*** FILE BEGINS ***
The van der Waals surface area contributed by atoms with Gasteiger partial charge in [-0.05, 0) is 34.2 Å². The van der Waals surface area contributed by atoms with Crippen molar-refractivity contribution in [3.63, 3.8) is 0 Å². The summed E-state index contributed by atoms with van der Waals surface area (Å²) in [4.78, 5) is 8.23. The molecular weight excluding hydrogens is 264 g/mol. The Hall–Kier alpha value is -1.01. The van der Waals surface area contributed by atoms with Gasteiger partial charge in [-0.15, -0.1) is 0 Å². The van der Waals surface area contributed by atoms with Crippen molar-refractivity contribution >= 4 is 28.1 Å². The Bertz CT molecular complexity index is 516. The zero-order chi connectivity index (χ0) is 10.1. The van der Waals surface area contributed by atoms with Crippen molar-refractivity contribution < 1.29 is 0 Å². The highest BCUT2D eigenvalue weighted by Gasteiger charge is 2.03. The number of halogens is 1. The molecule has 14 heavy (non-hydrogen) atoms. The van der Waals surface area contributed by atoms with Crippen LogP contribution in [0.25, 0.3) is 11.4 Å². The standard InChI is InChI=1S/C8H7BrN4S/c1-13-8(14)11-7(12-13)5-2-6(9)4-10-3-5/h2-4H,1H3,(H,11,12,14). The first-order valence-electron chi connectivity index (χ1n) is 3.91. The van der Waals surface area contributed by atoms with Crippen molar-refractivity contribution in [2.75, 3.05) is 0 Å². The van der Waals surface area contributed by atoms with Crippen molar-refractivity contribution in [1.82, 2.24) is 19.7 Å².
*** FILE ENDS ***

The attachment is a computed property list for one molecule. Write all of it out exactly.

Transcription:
The van der Waals surface area contributed by atoms with Gasteiger partial charge in [-0.05, 0) is 34.2 Å². The van der Waals surface area contributed by atoms with Crippen molar-refractivity contribution in [3.63, 3.8) is 0 Å². The summed E-state index contributed by atoms with van der Waals surface area (Å²) in [4.78, 5) is 8.23. The molecular weight excluding hydrogens is 264 g/mol. The Hall–Kier alpha value is -1.01. The van der Waals surface area contributed by atoms with Gasteiger partial charge in [-0.15, -0.1) is 0 Å². The van der Waals surface area contributed by atoms with Crippen molar-refractivity contribution >= 4 is 28.1 Å². The Bertz CT molecular complexity index is 516. The zero-order chi connectivity index (χ0) is 10.1. The van der Waals surface area contributed by atoms with Crippen molar-refractivity contribution < 1.29 is 0 Å². The highest BCUT2D eigenvalue weighted by Gasteiger charge is 2.03. The number of halogens is 1. The molecule has 14 heavy (non-hydrogen) atoms. The van der Waals surface area contributed by atoms with Crippen LogP contribution in [0.25, 0.3) is 11.4 Å². The standard InChI is InChI=1S/C8H7BrN4S/c1-13-8(14)11-7(12-13)5-2-6(9)4-10-3-5/h2-4H,1H3,(H,11,12,14). The first-order valence-electron chi connectivity index (χ1n) is 3.91. The van der Waals surface area contributed by atoms with Crippen molar-refractivity contribution in [2.75, 3.05) is 0 Å². The van der Waals surface area contributed by atoms with Crippen molar-refractivity contribution in [1.82, 2.24) is 19.7 Å².